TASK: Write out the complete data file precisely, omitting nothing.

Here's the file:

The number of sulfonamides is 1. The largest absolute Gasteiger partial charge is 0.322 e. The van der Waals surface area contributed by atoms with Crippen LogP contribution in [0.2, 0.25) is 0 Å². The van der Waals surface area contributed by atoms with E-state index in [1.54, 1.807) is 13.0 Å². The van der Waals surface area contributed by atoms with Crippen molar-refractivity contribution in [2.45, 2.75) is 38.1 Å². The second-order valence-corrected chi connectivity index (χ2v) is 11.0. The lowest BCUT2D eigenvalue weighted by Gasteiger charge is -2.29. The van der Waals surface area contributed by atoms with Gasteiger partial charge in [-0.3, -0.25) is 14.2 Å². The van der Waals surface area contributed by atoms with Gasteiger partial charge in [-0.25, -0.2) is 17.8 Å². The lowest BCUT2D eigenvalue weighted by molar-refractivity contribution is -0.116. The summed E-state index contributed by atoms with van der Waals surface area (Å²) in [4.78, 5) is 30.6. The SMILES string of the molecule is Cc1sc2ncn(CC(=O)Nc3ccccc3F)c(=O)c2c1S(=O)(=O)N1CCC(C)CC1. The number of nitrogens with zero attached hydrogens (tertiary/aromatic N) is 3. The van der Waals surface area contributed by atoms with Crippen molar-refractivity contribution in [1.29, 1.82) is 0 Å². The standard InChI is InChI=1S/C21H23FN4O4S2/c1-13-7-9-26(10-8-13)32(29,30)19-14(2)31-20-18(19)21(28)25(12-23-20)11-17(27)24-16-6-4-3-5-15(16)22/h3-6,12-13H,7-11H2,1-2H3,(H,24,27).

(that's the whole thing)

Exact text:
The number of sulfonamides is 1. The largest absolute Gasteiger partial charge is 0.322 e. The van der Waals surface area contributed by atoms with Crippen LogP contribution in [0.2, 0.25) is 0 Å². The van der Waals surface area contributed by atoms with E-state index in [1.54, 1.807) is 13.0 Å². The van der Waals surface area contributed by atoms with Crippen molar-refractivity contribution in [2.45, 2.75) is 38.1 Å². The second-order valence-corrected chi connectivity index (χ2v) is 11.0. The lowest BCUT2D eigenvalue weighted by Gasteiger charge is -2.29. The van der Waals surface area contributed by atoms with Gasteiger partial charge in [-0.3, -0.25) is 14.2 Å². The van der Waals surface area contributed by atoms with Gasteiger partial charge in [-0.25, -0.2) is 17.8 Å². The lowest BCUT2D eigenvalue weighted by molar-refractivity contribution is -0.116. The summed E-state index contributed by atoms with van der Waals surface area (Å²) in [4.78, 5) is 30.6. The SMILES string of the molecule is Cc1sc2ncn(CC(=O)Nc3ccccc3F)c(=O)c2c1S(=O)(=O)N1CCC(C)CC1. The number of nitrogens with zero attached hydrogens (tertiary/aromatic N) is 3. The van der Waals surface area contributed by atoms with Crippen molar-refractivity contribution in [1.29, 1.82) is 0 Å². The standard InChI is InChI=1S/C21H23FN4O4S2/c1-13-7-9-26(10-8-13)32(29,30)19-14(2)31-20-18(19)21(28)25(12-23-20)11-17(27)24-16-6-4-3-5-15(16)22/h3-6,12-13H,7-11H2,1-2H3,(H,24,27).